Local driver Nick Percat has claimed a shock victory at the Clipsal 500 on Sunday in a V8 Supercars race lashed by wild storms.
The event in Adelaide was reduced to a lottery by the weather, with officials beginning and finishing the race in farce.
Organisers and teams duelled on whether the race had even started, and the event finished well short of its listed 250 kilometres due to long periods under the safety car.
Fabian Coulthard and Scott Pye finished in second and third but were stripped of their podium finishes when officials decided they had not completed minimum fuel drops.
In their place, Michael Caruso and Garth Tander were elevated to podium positions.
Pye was elated by the result, jumping on top of his Commodore to celebrate in front of an emphatic home crowd.
“This is unbelievable,” the 27-year-old said.
“I’ve watched this since I was in a pram.”
The race was two hours of madness, with barely a driver in the field not having an off or an incident.
Leading contenders Chaz Mostert and James Courtney crashed out on the high-speed turn eight.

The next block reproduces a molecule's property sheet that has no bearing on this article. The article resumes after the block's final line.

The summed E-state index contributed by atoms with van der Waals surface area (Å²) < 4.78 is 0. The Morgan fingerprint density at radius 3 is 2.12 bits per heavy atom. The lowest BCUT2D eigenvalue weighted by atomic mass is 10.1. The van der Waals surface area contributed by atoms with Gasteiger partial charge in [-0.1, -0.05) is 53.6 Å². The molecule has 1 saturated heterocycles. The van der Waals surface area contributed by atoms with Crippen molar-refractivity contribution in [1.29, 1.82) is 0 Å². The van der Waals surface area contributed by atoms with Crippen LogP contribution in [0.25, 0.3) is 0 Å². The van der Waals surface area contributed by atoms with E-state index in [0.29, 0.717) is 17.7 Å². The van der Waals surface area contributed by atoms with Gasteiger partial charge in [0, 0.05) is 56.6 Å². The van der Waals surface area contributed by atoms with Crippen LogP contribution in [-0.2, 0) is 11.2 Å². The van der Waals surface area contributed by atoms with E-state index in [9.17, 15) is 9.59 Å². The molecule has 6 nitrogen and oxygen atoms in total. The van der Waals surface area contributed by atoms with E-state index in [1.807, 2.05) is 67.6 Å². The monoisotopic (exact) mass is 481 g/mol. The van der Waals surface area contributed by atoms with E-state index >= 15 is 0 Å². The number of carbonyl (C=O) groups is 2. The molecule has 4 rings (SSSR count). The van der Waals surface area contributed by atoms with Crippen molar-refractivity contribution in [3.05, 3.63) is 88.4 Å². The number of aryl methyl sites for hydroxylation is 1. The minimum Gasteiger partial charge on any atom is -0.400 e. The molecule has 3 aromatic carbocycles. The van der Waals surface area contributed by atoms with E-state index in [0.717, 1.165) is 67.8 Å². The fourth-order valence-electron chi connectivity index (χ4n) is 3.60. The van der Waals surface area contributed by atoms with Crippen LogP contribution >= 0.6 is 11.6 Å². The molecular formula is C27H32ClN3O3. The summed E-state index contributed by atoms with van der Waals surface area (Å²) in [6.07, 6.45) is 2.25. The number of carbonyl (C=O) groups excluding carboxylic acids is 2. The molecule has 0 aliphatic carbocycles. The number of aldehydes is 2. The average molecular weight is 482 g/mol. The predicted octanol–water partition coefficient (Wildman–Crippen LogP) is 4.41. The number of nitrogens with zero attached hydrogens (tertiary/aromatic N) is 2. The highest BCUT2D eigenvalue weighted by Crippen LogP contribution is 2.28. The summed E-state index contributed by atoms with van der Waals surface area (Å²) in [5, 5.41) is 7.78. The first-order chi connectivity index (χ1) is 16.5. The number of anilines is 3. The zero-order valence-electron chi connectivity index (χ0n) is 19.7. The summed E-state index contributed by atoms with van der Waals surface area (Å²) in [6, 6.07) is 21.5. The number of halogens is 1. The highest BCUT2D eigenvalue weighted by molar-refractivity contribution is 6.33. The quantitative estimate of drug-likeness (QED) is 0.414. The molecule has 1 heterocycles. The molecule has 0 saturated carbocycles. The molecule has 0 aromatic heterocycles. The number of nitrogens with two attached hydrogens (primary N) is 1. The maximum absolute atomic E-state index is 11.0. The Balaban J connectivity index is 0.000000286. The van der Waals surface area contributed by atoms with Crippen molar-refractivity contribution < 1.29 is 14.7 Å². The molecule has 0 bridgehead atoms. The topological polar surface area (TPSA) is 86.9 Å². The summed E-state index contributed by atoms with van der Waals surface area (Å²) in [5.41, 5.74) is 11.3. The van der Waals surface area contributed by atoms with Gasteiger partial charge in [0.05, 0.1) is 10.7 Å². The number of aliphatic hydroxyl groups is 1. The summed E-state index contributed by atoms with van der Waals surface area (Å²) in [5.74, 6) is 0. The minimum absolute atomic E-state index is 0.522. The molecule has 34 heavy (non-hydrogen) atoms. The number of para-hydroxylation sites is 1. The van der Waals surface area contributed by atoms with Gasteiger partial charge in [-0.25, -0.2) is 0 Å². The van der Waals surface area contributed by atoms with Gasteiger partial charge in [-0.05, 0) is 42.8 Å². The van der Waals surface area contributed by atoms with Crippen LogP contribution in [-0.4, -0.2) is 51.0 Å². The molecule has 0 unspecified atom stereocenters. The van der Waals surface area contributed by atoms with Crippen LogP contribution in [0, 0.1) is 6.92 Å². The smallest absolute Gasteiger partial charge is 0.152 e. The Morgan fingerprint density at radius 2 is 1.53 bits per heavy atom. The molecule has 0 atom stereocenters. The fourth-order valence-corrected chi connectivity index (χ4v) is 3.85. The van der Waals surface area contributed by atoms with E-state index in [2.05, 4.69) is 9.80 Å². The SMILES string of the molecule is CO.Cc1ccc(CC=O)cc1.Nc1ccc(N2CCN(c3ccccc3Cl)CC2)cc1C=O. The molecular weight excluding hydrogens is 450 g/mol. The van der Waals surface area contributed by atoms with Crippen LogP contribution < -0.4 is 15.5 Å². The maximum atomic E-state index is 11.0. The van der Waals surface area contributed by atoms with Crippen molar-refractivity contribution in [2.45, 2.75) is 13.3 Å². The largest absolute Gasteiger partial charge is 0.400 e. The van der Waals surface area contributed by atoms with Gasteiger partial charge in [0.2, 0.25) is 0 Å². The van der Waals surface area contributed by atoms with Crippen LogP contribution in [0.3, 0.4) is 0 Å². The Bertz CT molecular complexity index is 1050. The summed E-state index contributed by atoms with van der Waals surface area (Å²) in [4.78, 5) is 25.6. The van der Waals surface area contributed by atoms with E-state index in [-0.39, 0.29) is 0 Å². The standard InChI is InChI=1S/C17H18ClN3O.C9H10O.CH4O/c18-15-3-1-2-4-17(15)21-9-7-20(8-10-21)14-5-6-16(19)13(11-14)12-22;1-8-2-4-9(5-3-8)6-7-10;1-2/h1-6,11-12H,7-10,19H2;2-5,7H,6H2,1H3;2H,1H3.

Earlier, Shane Van Gisbergen bumped Courtney out of the lead while Garth Tander turned around Jamie Whincup.
The weight of water swamped the track and caused teams to lose power in their garages.
In racing conditions unseen at the season opener, polesitter Fabian Coulthard, Shane Van Gisbergen, Craig Lowndes, Courtney, Tander, Rick Kelly, Scott McLaughlin and finally Percat all took turns to lead the race.
After 42 laps of the scheduled 78, the field followed the safety car into pit lane as thunder rumbled in the skies.
The Volvo man sat on top of the pack during the lengthy red flag delay, which teams used to ponder the race’s fuel requirements.
Almost the entire field had not completed their mandated fuel drop of 140 litres, which put a question mark on the standings.
When the field resumed with less than 10 minutes until the mandated finish, drivers were torn between finishing on top and filling their tanks with fuel to comply with guidelines.
It allowed Percat to make a late run to the top, winning his first solo race and becoming the first South Australian winner of the race.
Caruso’s second place means he gives Nissan a series leader after one meet, ahead of Tander and Whincup.
Curious rulings and manic racing mean challenges, appeals and penalties appeal certain.